Ben There on 10/03/2008:
"Hey Lois, Diamond Jim Brady over here just asked if we accept Discover Card!"

"Ooooh, they're in an exclusive club called 'anybody!'"
annonymous1987 on 07/21/2009:
When someone refuses to make a police report, its because they are either lying, or do not want to get caught doing something wrong.

You are given a period of time in which to make a report, if one is not done, you void out your fraud report and agree to take responsibility.
PepperElf on 07/21/2009:
Yeah... as far as Discover cares, if you don't file the report it means you made the purchase.

Therefore you are liable for the charges no matter what you post at sites like this.
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Discover Card Will Keep Your CashBack Reward if You Close Account
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SALT LAKE CITY, UTAH -- Discover Card will forfeit your CashBack reward if you close your account prior to redemption. I closed my account on March 24, 2006 and faxed Discover Card a letter to confirm my account closure. I further directed Discover Card to apply my CashBack award to my outstanding balance. I received a letter from Discover Card on April 1, 2006 and the letter stated "that I forfeit my CashBack award when I close the account..... This is clearly stated in the cardholder agreement".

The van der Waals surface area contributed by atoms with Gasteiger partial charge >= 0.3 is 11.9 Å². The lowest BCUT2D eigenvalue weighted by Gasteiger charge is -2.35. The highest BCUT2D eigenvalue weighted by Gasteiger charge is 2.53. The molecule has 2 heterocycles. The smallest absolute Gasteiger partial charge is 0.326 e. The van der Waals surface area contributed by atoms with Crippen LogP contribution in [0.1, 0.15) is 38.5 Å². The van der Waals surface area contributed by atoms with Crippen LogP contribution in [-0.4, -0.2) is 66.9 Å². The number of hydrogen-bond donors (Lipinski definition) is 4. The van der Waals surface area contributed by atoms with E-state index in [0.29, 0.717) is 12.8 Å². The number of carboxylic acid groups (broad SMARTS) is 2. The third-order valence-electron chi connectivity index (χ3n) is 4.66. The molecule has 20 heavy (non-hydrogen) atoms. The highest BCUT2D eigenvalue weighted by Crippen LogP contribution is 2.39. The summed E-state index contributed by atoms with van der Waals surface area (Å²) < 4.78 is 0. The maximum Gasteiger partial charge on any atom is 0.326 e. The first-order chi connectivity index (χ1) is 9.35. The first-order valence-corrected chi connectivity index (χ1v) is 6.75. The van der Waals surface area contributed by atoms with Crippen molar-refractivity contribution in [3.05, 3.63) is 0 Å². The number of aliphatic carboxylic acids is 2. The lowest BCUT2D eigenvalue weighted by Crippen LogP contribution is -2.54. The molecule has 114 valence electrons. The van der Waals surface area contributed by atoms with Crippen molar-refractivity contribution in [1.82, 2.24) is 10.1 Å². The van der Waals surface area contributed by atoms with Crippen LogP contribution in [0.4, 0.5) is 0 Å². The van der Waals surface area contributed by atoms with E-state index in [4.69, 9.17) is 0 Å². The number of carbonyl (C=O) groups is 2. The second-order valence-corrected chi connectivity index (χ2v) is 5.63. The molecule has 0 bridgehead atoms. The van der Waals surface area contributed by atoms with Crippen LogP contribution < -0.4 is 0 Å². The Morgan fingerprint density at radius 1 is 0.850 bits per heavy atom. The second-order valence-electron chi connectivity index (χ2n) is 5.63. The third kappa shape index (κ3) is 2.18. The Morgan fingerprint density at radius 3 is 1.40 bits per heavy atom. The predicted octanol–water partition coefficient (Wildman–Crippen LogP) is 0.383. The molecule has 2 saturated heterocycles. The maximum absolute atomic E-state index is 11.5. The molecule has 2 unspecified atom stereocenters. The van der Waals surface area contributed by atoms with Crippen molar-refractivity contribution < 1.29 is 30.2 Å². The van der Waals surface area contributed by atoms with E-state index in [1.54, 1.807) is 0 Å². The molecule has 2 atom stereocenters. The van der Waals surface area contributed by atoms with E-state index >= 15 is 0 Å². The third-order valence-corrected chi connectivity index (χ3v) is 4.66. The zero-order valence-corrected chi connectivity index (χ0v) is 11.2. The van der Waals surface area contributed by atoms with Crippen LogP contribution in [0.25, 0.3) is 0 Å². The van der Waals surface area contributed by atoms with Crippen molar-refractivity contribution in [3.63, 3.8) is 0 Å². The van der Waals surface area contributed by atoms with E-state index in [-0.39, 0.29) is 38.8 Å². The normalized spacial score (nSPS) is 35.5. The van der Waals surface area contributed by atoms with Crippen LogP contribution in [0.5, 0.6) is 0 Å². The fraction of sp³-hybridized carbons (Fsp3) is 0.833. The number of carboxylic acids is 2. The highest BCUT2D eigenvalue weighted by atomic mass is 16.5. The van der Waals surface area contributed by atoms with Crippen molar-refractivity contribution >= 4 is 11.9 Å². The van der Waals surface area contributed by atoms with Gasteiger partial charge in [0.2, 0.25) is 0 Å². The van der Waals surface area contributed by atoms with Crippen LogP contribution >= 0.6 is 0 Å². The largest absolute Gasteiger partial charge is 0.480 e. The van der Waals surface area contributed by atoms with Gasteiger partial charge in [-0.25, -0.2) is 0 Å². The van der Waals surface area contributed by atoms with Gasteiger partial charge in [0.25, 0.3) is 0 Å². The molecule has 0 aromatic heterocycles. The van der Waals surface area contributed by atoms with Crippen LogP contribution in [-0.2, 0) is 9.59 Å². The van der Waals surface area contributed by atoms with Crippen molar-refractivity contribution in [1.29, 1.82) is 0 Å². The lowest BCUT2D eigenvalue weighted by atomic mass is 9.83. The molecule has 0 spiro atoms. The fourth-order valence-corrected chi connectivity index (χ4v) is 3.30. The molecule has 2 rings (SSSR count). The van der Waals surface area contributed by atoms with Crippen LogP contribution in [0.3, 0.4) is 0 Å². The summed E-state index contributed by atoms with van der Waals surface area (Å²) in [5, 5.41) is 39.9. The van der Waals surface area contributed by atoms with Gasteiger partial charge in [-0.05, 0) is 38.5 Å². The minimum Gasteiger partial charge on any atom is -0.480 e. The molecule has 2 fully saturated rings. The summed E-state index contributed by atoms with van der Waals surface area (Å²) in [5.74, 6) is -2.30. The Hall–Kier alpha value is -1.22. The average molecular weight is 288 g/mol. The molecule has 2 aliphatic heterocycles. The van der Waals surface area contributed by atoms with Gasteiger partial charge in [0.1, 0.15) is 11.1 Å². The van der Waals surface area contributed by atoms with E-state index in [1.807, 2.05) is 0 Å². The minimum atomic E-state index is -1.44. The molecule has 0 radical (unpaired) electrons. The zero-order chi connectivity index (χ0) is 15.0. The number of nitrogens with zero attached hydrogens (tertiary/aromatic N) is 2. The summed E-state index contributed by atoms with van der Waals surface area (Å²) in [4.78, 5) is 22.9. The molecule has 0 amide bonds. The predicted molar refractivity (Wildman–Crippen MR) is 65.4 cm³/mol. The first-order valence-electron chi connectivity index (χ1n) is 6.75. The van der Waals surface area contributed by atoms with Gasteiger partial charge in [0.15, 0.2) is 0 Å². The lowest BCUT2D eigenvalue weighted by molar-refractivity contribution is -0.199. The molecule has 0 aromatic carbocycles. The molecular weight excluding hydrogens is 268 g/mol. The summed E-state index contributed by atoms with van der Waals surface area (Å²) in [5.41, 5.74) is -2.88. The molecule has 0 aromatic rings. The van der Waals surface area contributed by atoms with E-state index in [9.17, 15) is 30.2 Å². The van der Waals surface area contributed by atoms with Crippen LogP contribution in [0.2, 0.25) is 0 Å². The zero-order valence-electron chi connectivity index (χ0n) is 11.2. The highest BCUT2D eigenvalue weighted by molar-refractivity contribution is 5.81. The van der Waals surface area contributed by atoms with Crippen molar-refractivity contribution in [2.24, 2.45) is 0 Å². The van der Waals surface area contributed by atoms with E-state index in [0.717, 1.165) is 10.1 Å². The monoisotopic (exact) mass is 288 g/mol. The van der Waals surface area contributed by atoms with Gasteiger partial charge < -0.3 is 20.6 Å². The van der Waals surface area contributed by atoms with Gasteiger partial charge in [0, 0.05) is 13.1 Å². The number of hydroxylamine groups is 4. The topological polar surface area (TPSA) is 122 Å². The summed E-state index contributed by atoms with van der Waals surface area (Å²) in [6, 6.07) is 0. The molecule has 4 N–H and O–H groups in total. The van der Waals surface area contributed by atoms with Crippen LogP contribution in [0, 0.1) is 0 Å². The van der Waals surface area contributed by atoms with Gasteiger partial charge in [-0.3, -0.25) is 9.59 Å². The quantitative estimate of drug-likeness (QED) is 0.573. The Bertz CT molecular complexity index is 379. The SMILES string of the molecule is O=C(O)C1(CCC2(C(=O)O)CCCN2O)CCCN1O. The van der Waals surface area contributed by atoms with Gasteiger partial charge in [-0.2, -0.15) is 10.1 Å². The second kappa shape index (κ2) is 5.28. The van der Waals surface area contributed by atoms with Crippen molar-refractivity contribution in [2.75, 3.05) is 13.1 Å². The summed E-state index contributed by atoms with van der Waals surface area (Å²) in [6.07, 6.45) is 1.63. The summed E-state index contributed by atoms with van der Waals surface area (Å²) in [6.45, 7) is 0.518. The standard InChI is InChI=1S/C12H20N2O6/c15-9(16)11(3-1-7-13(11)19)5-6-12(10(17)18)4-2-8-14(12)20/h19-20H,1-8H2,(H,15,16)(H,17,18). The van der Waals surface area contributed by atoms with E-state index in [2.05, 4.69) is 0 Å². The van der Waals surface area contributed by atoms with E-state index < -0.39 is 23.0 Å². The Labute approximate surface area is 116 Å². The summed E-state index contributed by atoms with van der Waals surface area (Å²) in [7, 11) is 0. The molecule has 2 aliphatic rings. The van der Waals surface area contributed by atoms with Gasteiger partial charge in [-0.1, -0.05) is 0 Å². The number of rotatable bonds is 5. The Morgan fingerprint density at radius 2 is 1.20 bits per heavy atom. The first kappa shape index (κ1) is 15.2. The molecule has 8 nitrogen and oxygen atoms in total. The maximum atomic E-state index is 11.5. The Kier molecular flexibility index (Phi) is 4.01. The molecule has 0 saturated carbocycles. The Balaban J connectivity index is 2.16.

I respond back to Discover Card, via written faxed letter, and demand they apply my CashBack award to my account balance because the money is mine and I have earned it. I directed Discover Card to take the following steps and I stated in my letter to Discover "I could not understand why they did not do these steps in the first place". I directed Discover Card to: